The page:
The Alappuzha seat, won eight times by the UDF and four by the LDF, is witnessing a two-cornered fight this time as well.

Shanimol Usman, AM Ariff, KS Radhakrishnan / Courtesy:
news Lok Sabha 2019 Friday, April 19, 2019 - 17:42

Perhaps it is the backwaters, or the food, or else the reputation it comes with, but Alappuzha has always managed to be a favourite cosy spot for travellers. Even when the 2018 floods came to really whip it hard on the chest, the Venice of the East - as Britishman Lord Curzon once called it - resurfaced, and the foreign visitors could no longer stay away.

The people of Alappuzha will remember the floods when they line up to vote on April 23. Not all of Alappuzha comes under the Alappuzha Lok Sabha constituency, which is one of the 20 in the state. Kuttanad, for instance, which was one of the worst affected in the flood, comes under the Mavelikkara constituency. And Karunagappally, which is in Kollam district, comes under Alappuzha. Aroor, Cherthala, Alappuzha, Ambalappuzha, Haripad and Kayamkulam form the other six assembly segments that come under the constituency.

The candidates this time are – Shanimol Usman for the UDF, AM Arif for LDF and Dr KS Radhakrishnan for NDA. The seat, won eight times by the UDF and four by the LDF, is likely to witness a two-cornered fight this time as well.

 Alappuzha Lok Sabha constituency

1980CPI (M)
1991CPI (M)
2004CPI (M)


Will Alappuzha accept new Cong face?

Alappuzha has mostly been Congress’s fort. The constituency has traditional Congress supporters, who would like to see them come back to power. “Politically, we have been voting for the UDF for years. I am happy with our current MP KC Venugopal. We wanted him to contest again this time, but Shanimol is equally acceptable,” says Annie, a voter from Haripad.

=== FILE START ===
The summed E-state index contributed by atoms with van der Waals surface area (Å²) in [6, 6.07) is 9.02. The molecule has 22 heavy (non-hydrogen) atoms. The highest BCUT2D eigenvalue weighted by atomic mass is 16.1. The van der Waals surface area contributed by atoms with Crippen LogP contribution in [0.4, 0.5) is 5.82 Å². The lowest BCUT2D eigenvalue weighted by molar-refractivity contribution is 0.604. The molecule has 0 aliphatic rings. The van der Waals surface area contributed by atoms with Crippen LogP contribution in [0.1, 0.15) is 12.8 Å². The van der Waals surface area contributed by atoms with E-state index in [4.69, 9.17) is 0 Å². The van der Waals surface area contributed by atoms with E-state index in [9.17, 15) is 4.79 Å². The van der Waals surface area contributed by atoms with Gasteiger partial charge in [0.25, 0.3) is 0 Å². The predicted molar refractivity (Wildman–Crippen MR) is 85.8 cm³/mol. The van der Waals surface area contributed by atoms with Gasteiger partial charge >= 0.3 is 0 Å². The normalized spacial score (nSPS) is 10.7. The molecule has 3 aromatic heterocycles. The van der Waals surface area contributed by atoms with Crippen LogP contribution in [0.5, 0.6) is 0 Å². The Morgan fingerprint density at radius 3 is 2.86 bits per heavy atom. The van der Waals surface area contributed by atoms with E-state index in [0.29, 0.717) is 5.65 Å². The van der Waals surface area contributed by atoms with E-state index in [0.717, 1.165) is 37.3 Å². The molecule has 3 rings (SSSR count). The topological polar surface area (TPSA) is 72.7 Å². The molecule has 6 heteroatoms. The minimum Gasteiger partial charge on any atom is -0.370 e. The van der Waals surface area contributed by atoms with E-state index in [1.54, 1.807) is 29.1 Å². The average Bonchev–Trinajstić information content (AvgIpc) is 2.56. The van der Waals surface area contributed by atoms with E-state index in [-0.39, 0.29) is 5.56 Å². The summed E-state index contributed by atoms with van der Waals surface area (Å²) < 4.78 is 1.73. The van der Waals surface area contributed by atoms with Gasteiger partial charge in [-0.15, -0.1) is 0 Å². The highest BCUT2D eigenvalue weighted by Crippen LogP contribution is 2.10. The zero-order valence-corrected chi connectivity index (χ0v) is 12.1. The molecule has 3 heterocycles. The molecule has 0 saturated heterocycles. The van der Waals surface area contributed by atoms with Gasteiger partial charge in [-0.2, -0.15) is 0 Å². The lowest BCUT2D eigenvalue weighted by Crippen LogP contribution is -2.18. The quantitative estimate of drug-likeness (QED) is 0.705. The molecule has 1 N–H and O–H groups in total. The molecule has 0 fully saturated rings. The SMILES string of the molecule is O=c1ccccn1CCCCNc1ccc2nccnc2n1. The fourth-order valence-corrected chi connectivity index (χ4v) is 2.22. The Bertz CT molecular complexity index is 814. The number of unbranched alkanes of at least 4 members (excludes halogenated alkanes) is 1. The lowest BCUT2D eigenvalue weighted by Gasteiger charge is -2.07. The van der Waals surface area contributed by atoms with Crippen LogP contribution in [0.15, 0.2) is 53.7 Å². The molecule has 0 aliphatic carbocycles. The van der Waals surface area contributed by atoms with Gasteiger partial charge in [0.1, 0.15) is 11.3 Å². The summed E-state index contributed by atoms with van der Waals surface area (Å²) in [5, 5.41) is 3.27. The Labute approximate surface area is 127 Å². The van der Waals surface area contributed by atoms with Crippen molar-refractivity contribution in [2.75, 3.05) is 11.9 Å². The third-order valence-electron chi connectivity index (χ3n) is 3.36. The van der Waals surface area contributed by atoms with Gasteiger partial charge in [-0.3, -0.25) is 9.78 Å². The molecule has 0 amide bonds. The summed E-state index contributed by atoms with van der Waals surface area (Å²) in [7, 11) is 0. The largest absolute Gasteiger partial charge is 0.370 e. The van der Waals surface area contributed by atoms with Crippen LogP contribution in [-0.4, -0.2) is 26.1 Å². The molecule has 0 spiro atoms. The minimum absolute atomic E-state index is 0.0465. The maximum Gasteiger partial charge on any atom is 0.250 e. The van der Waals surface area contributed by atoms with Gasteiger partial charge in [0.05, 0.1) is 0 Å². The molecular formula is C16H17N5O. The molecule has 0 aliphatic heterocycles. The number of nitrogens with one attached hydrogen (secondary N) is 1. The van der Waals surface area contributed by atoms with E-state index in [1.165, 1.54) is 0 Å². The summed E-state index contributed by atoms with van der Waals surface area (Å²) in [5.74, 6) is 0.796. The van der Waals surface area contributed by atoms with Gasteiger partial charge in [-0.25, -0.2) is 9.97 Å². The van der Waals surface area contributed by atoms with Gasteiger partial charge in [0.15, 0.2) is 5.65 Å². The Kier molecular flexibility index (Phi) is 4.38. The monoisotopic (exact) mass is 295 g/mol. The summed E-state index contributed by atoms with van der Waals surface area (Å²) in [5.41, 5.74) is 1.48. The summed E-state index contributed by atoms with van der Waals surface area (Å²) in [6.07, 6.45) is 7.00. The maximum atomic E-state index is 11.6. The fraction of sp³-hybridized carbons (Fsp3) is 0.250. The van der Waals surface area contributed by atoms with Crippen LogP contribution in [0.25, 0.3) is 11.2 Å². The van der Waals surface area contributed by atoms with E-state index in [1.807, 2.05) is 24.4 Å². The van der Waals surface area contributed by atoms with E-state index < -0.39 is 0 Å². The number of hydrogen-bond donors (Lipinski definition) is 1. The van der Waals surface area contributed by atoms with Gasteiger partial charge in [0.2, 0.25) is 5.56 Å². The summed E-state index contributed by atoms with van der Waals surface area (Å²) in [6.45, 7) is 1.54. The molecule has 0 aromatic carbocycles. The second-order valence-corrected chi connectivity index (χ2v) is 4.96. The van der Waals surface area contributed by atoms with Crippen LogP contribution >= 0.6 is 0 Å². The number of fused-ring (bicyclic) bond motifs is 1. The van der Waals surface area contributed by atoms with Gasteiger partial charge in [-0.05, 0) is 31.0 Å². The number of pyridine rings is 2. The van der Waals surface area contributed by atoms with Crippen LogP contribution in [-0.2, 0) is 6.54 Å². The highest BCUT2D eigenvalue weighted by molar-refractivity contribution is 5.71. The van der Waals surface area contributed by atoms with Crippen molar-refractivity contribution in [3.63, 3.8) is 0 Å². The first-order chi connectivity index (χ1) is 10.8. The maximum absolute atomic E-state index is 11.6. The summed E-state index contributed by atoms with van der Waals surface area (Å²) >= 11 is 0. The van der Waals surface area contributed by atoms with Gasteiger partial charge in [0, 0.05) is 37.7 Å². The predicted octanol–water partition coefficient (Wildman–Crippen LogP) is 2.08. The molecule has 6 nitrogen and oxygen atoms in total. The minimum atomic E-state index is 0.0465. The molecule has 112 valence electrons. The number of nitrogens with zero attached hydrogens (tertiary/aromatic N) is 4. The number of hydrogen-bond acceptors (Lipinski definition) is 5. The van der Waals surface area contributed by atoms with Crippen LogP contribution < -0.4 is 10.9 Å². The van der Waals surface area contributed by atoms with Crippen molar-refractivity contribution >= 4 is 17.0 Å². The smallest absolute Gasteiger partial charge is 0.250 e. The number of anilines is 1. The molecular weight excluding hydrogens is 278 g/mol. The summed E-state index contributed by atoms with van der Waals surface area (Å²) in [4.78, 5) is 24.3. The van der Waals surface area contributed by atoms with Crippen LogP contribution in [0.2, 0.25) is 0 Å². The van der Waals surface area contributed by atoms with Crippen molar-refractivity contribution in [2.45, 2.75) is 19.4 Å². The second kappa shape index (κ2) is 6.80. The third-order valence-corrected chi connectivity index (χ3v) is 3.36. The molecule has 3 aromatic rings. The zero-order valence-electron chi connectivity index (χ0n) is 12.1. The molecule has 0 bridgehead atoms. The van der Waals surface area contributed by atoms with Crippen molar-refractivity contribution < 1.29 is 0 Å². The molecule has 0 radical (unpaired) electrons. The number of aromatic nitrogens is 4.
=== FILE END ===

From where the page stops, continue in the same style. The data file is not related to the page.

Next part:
But the question is, will all such Congress supporters accept a new candidate when the predecessor – despite the allegations of sexual assault he faced in the solar scam case – had managed to retain his seat in the last election? 

For the last two general elections, the people of Alappuzha voted the UDF to power – KC Venugopal of the Indian National Congress (INC) won both times. This time, however, he is not standing for the elections, citing organisational responsibilities. Instead, the UDF has chosen Shanimol Usman – the first woman from the district to become the secretary of All India Congress Committee.

During the 2014 elections, there were speculations that Venugopal, whose name had cropped up in the solar scam case, might lose. There were also rumours that Shanimol, who had reportedly wanted to contest from Alappuzha, was not actively campaigning. There were words tossed back and forth then, between then KPCC president VM Sudheeran and Shanimol. KC Venugopal finally won, but with a lesser victory margin than in 2009.

In 2014, KC Venugopal beat CPI (M)'s CB Chandrababu by 19,407 votes. In 2009, he won by a larger margin of 57,635 votes, defeating Dr KS Manoj of CPI (M).

Five years have passed and today, you see Shanimol wasting no time in telling people about the achievements made by Venugopal. She is, in fact, running briskly for her campaigning, reminding one of NDA’s candidate from Ernakulam, Alphonse Kannanthanam’s style of sprinting while appealing for votes.


But there is another section of voters who seem to be a little sceptical over the UDF’s performance so far. “What achievements,” asks Adarsh, a voter from the constituency.

“For the last 10 years, Alappuzha has been aching for development. The slow pace of development of the Alappuzha bypass is a cause for concern for those taking the route through Alappuzha. The promises have long vanished and the construction is moving at a slow pace. The tourism sector in Alappuzha, too, has not grown much in the last decade. The coir sector of Alappuzha has been under severe stress. The industry is facing a cash crunch. The constant sea erosion along the coastal belts every rainy season is another important problem that needs to be fixed. I would vote for the party that would readily take up the above issues,” elucidates Adarsh.